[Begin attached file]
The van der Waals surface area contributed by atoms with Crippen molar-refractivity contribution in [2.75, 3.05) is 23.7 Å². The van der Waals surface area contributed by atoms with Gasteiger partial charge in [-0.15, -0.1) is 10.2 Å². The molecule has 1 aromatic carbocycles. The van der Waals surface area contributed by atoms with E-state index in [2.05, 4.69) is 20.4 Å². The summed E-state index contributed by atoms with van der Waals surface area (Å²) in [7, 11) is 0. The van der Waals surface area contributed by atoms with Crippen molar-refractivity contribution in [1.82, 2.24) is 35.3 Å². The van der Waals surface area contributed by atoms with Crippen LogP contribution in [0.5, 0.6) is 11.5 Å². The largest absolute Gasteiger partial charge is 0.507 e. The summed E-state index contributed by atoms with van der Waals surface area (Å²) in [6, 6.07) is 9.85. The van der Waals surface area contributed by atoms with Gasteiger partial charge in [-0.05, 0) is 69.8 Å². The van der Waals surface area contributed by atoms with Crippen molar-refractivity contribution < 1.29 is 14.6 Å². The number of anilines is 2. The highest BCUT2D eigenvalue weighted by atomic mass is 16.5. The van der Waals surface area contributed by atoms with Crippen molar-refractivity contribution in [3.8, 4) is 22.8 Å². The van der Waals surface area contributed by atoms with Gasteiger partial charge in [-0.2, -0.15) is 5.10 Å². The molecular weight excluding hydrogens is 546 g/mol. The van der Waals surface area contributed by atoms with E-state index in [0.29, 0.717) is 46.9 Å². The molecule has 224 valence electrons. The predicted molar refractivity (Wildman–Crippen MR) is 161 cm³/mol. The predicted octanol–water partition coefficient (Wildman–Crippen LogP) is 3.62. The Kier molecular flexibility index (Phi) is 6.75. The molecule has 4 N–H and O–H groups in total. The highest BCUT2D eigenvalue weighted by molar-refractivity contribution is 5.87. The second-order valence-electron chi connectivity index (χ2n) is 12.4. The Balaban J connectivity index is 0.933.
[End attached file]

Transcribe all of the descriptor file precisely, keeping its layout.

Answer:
The van der Waals surface area contributed by atoms with Crippen molar-refractivity contribution in [2.75, 3.05) is 23.7 Å². The van der Waals surface area contributed by atoms with Gasteiger partial charge in [-0.15, -0.1) is 10.2 Å². The molecule has 1 aromatic carbocycles. The van der Waals surface area contributed by atoms with E-state index in [2.05, 4.69) is 20.4 Å². The summed E-state index contributed by atoms with van der Waals surface area (Å²) in [7, 11) is 0. The van der Waals surface area contributed by atoms with Crippen molar-refractivity contribution in [1.82, 2.24) is 35.3 Å². The van der Waals surface area contributed by atoms with Crippen LogP contribution in [0.5, 0.6) is 11.5 Å². The largest absolute Gasteiger partial charge is 0.507 e. The summed E-state index contributed by atoms with van der Waals surface area (Å²) in [6, 6.07) is 9.85. The van der Waals surface area contributed by atoms with Gasteiger partial charge in [-0.05, 0) is 69.8 Å². The van der Waals surface area contributed by atoms with Crippen molar-refractivity contribution < 1.29 is 14.6 Å². The number of anilines is 2. The highest BCUT2D eigenvalue weighted by atomic mass is 16.5. The van der Waals surface area contributed by atoms with Crippen molar-refractivity contribution in [3.8, 4) is 22.8 Å². The van der Waals surface area contributed by atoms with Gasteiger partial charge in [-0.2, -0.15) is 5.10 Å². The molecular weight excluding hydrogens is 546 g/mol. The van der Waals surface area contributed by atoms with E-state index in [0.29, 0.717) is 46.9 Å². The molecule has 224 valence electrons. The predicted molar refractivity (Wildman–Crippen MR) is 161 cm³/mol. The predicted octanol–water partition coefficient (Wildman–Crippen LogP) is 3.62. The Kier molecular flexibility index (Phi) is 6.75. The molecule has 4 N–H and O–H groups in total. The highest BCUT2D eigenvalue weighted by molar-refractivity contribution is 5.87. The second-order valence-electron chi connectivity index (χ2n) is 12.4. The Balaban J connectivity index is 0.933.